Yeah, see here for a snapshot of the map in the news broadcast:
    http://imageshack.com/a/img822/6399/7sel.jpg
    (I removed my misinterpretation of the latest map)

    That first crossing in the search map is the easy one, next come the hard ones. If they 'lived for few days', I don't think the fell into the easy one but they got much further.

    Attached there's Blue again, waiting for the reporter and guide to return and walking down the trail with them. At least that story is confirmed to be true.
    Attached Images Attached Images
    Last edited by Dutch765; 06-27-2014 at 06:07 PM.

  8. #623
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    Quote Originally Posted by Dutch765 View Post
    Yes, I saw it already, but thanks anyway.

    Makes no sense to me. They have a reporter on site that talked to the guides. She must know the correct location. The pictures looks similar to video I have seen from it.

    The pictures show a helicopter on a hill and many locals. This looks more Culebra than Culubre area, if you zoom in with Bing and look at the landscape (cow area). Rivers in the pictures also don't look very wide.
    The hill is for 99% sure Alto Romero. That's also where investigators landed to go to the place where the backpack was found.

    The location the Dutch news showed tonight was not near the Culubre river by the way. The Culubre river is 35 km away from the top of the Pianista trail, the location they showed tonight 15 km (in a straight line). But both seem to be wrong.

  9. #624
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    Quote Originally Posted by KingRoad View Post
    The hill is for 99% sure Alto Romero. That's also where investigators landed to go to the place where the backpack was found.

    The location the Dutch news showed tonight was not near the Culubre river by the way. The Culubre river is 35 km away from the top of the Pianista trail, the location they showed tonight 15 km (in a straight line). But both seem to be wrong.
    You know, we have become too smart for them at WS.

  10. #625
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    Quote Originally Posted by KingRoad View Post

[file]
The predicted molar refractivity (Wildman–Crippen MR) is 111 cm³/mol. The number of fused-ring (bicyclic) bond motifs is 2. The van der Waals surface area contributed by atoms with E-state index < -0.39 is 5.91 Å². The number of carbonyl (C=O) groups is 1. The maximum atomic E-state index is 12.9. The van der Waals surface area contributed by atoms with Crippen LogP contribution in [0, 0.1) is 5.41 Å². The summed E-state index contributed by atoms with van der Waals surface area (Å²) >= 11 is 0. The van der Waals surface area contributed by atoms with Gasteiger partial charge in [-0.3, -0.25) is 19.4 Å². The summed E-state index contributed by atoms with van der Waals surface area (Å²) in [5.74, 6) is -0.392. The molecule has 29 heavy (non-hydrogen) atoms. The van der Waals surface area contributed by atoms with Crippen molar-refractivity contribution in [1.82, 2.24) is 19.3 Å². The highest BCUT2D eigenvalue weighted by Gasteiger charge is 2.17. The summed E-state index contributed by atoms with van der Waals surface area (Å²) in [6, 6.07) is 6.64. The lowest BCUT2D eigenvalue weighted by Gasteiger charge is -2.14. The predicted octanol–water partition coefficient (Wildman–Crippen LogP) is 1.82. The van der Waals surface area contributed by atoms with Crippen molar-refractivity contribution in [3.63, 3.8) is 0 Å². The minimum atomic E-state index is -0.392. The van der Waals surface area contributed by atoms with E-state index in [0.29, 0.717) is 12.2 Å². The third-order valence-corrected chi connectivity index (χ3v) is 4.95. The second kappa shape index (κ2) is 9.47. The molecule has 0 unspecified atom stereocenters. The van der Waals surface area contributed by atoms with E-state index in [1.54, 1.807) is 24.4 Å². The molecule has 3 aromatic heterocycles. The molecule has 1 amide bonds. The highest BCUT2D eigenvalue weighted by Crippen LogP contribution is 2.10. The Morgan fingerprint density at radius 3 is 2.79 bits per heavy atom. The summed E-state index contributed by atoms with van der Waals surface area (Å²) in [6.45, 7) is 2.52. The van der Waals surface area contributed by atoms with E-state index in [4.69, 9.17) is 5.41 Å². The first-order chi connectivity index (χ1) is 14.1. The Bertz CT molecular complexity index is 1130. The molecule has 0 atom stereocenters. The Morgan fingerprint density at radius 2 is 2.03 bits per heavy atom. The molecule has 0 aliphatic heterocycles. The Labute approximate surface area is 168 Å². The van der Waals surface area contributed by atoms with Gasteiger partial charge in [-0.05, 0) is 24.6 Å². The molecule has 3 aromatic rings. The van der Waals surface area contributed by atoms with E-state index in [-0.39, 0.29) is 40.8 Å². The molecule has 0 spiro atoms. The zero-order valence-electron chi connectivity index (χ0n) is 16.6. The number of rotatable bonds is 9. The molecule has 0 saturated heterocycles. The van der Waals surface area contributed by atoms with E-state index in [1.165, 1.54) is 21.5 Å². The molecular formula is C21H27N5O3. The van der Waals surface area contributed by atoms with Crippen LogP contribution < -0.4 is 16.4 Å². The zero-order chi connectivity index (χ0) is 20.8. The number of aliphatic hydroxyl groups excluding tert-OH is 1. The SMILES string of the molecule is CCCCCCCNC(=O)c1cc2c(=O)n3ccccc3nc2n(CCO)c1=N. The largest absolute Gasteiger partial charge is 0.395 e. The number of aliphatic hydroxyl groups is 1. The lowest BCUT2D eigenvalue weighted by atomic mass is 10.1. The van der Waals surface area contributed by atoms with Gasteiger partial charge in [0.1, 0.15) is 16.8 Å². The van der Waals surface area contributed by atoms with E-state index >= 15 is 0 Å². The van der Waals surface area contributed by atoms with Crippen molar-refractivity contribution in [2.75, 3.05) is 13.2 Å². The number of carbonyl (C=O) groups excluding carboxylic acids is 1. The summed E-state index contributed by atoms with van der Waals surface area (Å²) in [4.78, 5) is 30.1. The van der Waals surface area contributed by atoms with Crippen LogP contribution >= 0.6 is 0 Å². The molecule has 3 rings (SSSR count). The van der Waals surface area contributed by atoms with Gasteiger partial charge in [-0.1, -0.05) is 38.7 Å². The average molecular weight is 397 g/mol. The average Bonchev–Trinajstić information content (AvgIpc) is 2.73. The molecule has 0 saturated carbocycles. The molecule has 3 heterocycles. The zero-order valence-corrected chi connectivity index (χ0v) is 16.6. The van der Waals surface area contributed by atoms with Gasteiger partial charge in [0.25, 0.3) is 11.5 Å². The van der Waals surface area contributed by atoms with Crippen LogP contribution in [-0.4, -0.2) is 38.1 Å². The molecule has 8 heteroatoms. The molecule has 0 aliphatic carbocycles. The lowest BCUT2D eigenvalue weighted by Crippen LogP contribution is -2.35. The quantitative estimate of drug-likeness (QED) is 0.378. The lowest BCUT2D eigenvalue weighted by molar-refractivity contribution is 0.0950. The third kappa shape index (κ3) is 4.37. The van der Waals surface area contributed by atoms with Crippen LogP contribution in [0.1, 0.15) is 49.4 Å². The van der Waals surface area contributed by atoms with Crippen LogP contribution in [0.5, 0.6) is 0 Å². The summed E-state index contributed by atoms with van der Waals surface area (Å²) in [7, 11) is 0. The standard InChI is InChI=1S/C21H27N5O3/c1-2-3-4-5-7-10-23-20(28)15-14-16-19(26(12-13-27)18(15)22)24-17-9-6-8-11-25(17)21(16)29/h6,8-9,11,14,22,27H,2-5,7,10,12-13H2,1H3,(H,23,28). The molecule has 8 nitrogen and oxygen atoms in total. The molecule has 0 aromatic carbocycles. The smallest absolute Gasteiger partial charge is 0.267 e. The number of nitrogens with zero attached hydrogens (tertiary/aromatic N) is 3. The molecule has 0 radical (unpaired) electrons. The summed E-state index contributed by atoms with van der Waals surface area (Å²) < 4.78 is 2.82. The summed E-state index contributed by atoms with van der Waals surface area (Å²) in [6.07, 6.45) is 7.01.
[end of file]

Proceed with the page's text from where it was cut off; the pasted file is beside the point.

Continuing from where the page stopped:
The hill is for 99% sure Alto Romero. That's also where investigators landed to go to the place where the backpack was found.

    The location the Dutch news showed tonight was not near the Culubre river by the way. The Culubre river is 35 km away from the top of the Pianista trail, the location they showed tonight 15 km (in a straight line). But both seem to be wrong.
    Correct, my mistake. I thought you showed Culubre, didn't zoom enough into your huge map.
    Last edited by Dutch765; 06-27-2014 at 08:59 PM.


  11. #626
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    To me the situation is almost clear:

    assumption 1:
    since there was still money in the backpack (no robery) and the camera as well (criminal would get rid of this, because of proof) I think a crime is very unlikely.

    1. They started walking up to the CD.
    2. Since the backpack was found after the CD, they also passed the CD
    Noting the trail after the CD is much harder to go by and easier to get lost as stated before.
    Why did they do this?
    theory a: they didnt notice it (maybe the road goes up and down all the time? or is it up all the way?) and continued walking untill it was too dark and/or to hard to find the way.
    theory b: they thought the trail is a 'round walk' as somebody suggested (I made that mistake once myself) and continued walking untill it was too dark and/or to hard to find the way.